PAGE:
1815 ENGLISH POETRY 1579-1830: SPENSER AND THE TRADITION

Bp. Thomas Percy

William Wordsworth, in Essay, supplementary to the Preface (1815); Prose, ed. Grosart (1876) 2:120-21, 124.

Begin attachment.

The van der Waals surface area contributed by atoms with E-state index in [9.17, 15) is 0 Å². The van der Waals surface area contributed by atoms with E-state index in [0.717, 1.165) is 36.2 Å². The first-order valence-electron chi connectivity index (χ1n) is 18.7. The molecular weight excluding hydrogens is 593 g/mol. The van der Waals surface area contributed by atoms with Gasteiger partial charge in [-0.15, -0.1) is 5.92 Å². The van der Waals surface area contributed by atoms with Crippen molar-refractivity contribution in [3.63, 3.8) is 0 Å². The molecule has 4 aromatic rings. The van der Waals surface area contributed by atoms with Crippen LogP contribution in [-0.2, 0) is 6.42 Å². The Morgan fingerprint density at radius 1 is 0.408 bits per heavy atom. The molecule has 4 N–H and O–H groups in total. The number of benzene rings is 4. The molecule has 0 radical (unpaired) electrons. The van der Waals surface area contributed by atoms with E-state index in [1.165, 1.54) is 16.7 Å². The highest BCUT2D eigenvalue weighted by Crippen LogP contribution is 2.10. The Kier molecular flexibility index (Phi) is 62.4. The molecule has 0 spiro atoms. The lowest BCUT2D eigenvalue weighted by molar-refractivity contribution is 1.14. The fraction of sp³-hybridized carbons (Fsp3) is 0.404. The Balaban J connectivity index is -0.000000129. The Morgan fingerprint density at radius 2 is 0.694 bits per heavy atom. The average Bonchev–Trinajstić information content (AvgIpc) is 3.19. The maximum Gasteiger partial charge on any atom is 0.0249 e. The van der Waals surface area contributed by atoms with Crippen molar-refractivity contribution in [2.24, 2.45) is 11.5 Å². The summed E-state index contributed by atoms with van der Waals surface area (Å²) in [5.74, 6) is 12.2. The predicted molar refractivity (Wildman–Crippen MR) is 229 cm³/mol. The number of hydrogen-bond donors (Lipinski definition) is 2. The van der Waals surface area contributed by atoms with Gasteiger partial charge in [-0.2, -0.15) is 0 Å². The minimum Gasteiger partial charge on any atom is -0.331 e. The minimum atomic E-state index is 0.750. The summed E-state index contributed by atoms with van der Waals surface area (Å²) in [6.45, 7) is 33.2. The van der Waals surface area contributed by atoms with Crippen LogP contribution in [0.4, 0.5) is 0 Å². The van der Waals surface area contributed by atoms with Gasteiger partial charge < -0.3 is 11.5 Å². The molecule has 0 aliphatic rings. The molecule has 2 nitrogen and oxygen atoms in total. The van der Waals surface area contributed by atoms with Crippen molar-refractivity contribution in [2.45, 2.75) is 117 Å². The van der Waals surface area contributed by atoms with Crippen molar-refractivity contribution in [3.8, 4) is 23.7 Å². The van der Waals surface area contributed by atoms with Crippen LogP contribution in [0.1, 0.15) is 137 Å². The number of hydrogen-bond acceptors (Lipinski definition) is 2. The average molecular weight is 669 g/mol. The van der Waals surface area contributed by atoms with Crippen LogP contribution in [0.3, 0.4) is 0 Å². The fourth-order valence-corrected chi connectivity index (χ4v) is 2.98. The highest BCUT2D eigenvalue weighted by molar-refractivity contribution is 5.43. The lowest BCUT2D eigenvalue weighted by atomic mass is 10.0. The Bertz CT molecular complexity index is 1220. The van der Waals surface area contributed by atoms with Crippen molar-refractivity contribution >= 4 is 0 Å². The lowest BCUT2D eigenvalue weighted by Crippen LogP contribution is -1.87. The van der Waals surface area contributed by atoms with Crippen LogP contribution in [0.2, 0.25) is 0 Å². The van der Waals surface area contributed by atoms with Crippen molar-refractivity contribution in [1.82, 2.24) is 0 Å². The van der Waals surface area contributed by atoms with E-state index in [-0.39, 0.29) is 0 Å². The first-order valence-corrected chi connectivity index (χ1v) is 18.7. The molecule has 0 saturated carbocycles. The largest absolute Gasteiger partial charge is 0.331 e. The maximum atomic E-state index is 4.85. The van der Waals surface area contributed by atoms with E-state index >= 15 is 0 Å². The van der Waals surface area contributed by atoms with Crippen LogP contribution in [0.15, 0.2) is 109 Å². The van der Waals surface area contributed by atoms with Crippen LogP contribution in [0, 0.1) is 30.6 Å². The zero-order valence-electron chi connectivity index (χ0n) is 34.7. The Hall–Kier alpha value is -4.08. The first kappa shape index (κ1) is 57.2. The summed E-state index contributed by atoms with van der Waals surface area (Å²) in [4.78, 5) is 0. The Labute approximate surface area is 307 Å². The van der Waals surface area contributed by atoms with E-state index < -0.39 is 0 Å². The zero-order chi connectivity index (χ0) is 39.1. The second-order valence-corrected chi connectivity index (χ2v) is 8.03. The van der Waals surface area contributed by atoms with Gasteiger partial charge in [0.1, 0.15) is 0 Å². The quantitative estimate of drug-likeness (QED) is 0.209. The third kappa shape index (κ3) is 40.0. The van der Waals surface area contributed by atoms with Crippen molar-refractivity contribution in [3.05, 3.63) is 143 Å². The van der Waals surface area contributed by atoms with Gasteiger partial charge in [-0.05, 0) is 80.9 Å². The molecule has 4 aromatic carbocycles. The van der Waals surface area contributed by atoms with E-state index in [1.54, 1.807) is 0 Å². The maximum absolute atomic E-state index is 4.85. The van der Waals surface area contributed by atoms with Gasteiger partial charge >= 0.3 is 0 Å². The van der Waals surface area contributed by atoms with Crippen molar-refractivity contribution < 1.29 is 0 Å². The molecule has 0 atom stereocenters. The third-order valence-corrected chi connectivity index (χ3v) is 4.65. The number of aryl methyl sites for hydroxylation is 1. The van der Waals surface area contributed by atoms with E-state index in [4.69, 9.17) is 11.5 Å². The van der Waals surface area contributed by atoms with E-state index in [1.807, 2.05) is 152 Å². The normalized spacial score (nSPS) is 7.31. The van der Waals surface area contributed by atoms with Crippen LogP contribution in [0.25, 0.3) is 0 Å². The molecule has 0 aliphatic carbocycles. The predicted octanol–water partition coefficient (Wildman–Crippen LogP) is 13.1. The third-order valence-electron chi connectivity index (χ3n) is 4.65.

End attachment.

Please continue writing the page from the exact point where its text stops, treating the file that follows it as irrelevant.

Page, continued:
Next in importance to The Seasons of Thomson, though at considerable distance from that work in order of time, come the Reliques of Ancient English Poetry; collected, new-modelled, and in many instances (if such a contradiction in terms may be used) composed by the Editor, Dr. Percy. This work did not steal silently into the world, as is evident from the number of legendary tales, that appeared not long after its publication; and had been modelled, as the authors persuaded themselves, after the old Ballad. The Compilation was however ill suited to the then existing taste of city society; and Dr. Johnson, 'mid the little senate to which he gave laws, was not sparing in his exertions to make it an object of contempt. The critic triumphed, the legendary imitators were deservedly disregarded, and, as undeservedly, their ill-imitated models sank, in this country, into temporary neglect; while Burger, and other able writers of Germany, were translating, or imitating these Reliques, and composing, with the aid of inspiration thence derived, poems which are the delight of the German nation. Dr. Percy was so abashed by the ridicule flung upon his labours from the ignorance and insensibility of the persons with whom he lived, that, though while he was writing under a mask he had not wanted resolution to follow his genius into the regions of true simplicity and genuine pathos (as is evinced by the exquisite ballad of Sir Cauline and by many other pieces), yet when he appeared in his own person and character as a poetical writer, he adopted, as in the tale of The Hermit of Warkworth, a diction scarcely in any one of its features distinguishable from the vague, the glossy, and unfeeling language of his day. I mention this remarkable fact with regret, esteeming the genius of Dr. Percy in this kind of writing superior to that of any other man by whom in modern times it has been cultivated.... Contrast, in this respect, the effect of Macpherson's publication with the Reliques of Percy, so unassuming, so modest in their pretensions! — I have already stated how much Germany is indebted to this latter work; and for our own country, its poetry has been absolutely redeemed by it. I do not think that there is an able writer in verse of the present day who would not be proud to acknowledge his obligations to the Reliques; I know that it is so with my friends; and, for myself, I am happy in this occasion to make a public avowal of my own.